BUT, my unconsidered opinion, right now, is that I approve of you
compromise. I don't think having two cases ( zero or one arg ) to
deal with is too big a trade considering the flexibility you get
with the tuple equivalence.
I *don't* think breaking code should be a major consideration right now.
( But then I am the proud author of exactly ONE peice of python code ;-)
One reason for bringing up these issues is that you are at release 0.92
and might as well have all the syntactic shake-outs BEFORE you get to
1.0 . At that point you should consider the major feature cast in stone,
but we will forgive you up till then.
I *didn't* thin the logic of the zero-or-one/tuple-equivalence passing
mechanism was difficult to figure out, and your answer was more or less
what I expected, but I thought it would be a good topic for discussion.
I think zero-or-one is only important in one direction, i.e. the typical
case is a procedure that expects ONE arg and is called with NONE.
How about making argument mismatches a non-error.
Where there are too few dummy args, they get packed as a tuple in the last
arg ( I believe that IS the current action ? )
Where there are too few dummy args, the value 'None" becomes the arg. value.
( I don't know how "None" is represented, so I don't know if that is
But if there is no clear winning compromise, I can live with things as they
are. But, perhaps the exception namespace should be a little finer so we
can just catch and only catch some "common" error ( like no arg when one
For that, I propose that the semantics be modified so that exception tuples
are effectively "flattened". This will allow a hierarchy in the exception
namespace ( less or more specific ). e.g.
SyntaxError = ( several different types of syntax error )
TypeError = ( several different types of type error )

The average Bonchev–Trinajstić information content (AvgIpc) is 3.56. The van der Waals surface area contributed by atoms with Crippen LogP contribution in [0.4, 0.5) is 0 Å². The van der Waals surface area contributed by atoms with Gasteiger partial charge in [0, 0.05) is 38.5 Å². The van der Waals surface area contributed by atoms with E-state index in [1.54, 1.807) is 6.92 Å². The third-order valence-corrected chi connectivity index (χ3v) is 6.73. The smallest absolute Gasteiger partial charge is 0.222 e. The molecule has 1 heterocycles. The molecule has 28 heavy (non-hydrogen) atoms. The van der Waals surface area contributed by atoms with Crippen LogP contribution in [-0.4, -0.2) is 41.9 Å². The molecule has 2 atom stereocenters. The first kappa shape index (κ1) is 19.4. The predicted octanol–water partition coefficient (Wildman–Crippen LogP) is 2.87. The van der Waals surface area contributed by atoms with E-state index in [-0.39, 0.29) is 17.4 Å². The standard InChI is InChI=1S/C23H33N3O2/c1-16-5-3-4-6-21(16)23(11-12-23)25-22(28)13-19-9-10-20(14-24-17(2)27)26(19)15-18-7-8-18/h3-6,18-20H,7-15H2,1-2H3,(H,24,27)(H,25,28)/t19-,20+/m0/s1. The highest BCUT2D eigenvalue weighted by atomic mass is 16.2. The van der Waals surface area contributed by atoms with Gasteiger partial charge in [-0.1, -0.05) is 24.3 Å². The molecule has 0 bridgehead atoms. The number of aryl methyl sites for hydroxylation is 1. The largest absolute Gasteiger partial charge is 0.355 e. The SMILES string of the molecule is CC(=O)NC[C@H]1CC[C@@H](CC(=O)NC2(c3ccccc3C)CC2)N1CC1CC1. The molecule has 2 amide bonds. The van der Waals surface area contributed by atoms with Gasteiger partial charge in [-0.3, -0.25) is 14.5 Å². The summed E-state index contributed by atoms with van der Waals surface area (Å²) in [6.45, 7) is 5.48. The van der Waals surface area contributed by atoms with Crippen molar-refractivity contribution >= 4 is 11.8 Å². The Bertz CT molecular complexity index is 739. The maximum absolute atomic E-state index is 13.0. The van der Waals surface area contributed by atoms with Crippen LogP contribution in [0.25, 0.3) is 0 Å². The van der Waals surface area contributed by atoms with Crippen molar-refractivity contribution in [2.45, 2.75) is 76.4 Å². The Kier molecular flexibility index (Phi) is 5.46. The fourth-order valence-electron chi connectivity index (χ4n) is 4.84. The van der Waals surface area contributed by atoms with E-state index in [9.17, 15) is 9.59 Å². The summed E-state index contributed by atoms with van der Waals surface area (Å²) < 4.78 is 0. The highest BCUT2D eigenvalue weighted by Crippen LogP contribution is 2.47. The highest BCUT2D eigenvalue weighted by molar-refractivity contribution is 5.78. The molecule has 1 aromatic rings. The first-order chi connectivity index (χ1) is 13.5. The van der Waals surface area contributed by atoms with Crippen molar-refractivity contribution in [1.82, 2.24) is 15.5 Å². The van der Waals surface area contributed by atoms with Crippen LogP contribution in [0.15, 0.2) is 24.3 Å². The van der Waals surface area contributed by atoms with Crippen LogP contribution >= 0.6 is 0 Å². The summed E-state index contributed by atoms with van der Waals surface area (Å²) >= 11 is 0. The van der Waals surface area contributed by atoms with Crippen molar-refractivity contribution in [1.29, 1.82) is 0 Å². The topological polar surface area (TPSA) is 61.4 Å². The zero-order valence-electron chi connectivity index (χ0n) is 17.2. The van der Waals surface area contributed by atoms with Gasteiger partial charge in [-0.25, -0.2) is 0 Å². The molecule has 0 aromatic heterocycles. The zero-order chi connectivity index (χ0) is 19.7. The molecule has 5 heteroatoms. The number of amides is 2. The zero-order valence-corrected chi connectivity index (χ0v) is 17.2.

except ( SyntaxError, aSpecificTypeError ):
and the above is effectively the same as
except ( SyntaxErr-1, SyntaxErr-2, ... SyntaxErr-N, aSpecificTypeError ):
Exception signal mechanism's in VMS (for example) and ( I think ) in some
other languages that support exceptions, catch ALL of the appropriate
signals, and give the user-exception processing code the responsibility of
filtering them. There is a "resignal" mechanism is VMS to pass the
exception down to the next level of processing.
This would be equivalent to python code checking the exception argument to
see if it was the one it was expecting, and if not, raising that exception
again, so that some outer code could have a chance of catching it. ( Or of
giving an error message - too general exception classes may have the
effect of masking errors that the user didn't anticipate. That is REALLY
what I'm concerned about! )
Forgive me for not trying out and including some better examples and for
being a bit too verbose for my own good. I'm writing this at home,
( without the Python manual at my side ) and editing on the modem
can be a chore.
If it wasn't 2AM, I would edit this down to two separate messages:
argument passing & exceptions.